Skip to main content

Illitization of Kaolinite: The Effect of Pressure on the Reaction Rate

Buy Article:

$20.00 plus tax (Refund Policy)

Studies of the paragenesis of authigenic illite in arkosic sandstones of various regions and ages have revealed that the illitization of kaolinite is an important reaction accounting for the formation of authigenic illite in sandstones during burial diagenesis. The illitization of kaolinite takes place at an intermediate burial depth of 3–4 km, where pressure can reach values of 100 MPa (≈ 1000 bars). The purpose of the present study was to analyze the effect of pressure on the rate of kaolinite illitization in alkaline conditions. Hydrothermal reactions were conducted on KGa-1b kaolinite in KOH solution at 300°C and under pressures of 500, 1000, and 3000 bars for 1 to 24 h. The visual examination of the X-ray diffraction (XRD) patterns indicated a notable influence of pressure on the reaction rate. Molar percentages of muscovite/illite formed at each time interval were calculated from the analysis of two diagnostic XRD peaks, representing the 060 reflections of kaolinite and muscovite/illite. The data were modeled to obtain the initial rate of conversion at each pressure. The results indicated that the initial rate of kaolinite to muscovite/illite conversion is one order of magnitude greater at 3000 bars than at 500 or 1000 bars. Comparison of these data with those in the literature show a faster conversion rate (several orders of magnitude) in an initially high-alkaline solution than in a near-neutral solution.
No Reference information available - sign in for access.
No Citation information available - sign in for access.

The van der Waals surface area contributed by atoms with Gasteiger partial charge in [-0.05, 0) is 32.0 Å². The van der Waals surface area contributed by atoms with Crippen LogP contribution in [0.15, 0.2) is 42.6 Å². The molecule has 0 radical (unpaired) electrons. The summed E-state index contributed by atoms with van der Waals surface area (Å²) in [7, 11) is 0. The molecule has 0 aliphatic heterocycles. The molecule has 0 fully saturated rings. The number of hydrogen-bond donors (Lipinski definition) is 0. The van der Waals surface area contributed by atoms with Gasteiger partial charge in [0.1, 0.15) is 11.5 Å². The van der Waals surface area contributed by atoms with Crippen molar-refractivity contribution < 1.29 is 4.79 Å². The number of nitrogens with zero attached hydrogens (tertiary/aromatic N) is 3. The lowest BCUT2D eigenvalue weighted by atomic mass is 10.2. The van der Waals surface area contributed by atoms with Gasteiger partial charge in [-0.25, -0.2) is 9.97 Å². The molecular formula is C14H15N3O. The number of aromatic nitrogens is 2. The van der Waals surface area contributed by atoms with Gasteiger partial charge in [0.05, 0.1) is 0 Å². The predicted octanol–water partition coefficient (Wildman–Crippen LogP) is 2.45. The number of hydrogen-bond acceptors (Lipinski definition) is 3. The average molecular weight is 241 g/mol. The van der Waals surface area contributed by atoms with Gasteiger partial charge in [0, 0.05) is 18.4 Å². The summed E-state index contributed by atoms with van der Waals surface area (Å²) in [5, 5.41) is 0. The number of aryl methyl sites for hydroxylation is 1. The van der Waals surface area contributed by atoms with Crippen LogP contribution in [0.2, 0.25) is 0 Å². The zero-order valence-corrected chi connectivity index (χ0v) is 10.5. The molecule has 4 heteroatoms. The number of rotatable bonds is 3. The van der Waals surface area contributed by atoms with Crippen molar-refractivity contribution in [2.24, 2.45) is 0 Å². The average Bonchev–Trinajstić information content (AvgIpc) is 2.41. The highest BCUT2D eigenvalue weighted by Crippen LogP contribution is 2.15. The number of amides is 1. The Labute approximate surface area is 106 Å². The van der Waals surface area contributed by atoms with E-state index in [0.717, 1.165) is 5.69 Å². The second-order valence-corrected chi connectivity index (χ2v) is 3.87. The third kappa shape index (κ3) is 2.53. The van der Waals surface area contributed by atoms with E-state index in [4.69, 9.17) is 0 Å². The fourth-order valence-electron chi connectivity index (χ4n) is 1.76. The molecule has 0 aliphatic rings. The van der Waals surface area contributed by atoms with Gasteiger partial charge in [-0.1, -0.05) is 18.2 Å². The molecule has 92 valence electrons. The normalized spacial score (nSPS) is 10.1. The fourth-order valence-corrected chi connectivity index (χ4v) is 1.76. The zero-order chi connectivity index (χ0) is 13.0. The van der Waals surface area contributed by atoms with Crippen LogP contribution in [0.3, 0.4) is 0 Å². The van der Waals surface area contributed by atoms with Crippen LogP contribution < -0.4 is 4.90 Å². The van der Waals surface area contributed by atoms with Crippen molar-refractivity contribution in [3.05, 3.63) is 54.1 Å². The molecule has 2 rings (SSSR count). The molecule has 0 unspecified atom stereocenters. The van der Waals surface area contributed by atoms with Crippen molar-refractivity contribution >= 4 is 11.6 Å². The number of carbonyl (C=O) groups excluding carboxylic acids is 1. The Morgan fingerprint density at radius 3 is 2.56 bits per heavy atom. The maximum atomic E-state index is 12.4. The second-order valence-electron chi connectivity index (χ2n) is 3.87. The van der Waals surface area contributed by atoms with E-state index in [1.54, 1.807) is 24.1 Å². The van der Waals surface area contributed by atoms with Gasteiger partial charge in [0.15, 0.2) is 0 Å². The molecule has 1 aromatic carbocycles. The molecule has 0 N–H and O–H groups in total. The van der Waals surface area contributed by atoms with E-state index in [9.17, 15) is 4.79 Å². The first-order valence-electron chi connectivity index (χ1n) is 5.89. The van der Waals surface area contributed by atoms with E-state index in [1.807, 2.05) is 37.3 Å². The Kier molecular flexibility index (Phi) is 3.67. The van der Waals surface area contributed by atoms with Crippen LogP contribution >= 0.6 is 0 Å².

No Supplementary Data.
No Data/Media
No Metrics

Keywords: HYDROTHERMAL REACTION; KAOLINITE; KOH; MUSCOVITE/ILLITE; PRESSURE; REACTION RATE; XRD

Document Type: Research Article

Publication date: 2010-12-01

More about this publication?
  • The JOURNAL publishes articles of interest to the international community of clay scientists, including but not limited to areas in mineralogy, crystallography, geology, geochemistry, sedimentology, soil science, agronomy, physical chemistry, colloid chemistry, ceramics, petroleum engineering, foundry engineering, and soil mechanics. Clays and Clay Minerals exists to disseminate to its worldwide readership the most recent developments in all of these aspects of clay materials. Manuscripts are welcome from all countries.

    Clays and Clay Minerals is the official publication of The Clay Minerals Society.

    The Editor-in-Chief is Professor Joseph W. Stucki [email protected]

    Publications of The Clay Minerals Society
    Source Clays

  • Editorial Board
  • Information for Authors
  • Membership Information
  • Annual Meeting of The Clay Minerals Society
  • Ingenta Connect is not responsible for the content or availability of external websites
  • Access Key
  • Free content
  • Partial Free content
  • New content
  • Open access content
  • Partial Open access content
  • Subscribed content
  • Partial Subscribed content
  • Free trial content
UA-1313315-24
Cookie Policy
X
Cookie Policy
Ingenta Connect website makes use of cookies so as to keep track of data that you have filled in. I am Happy with this Find out more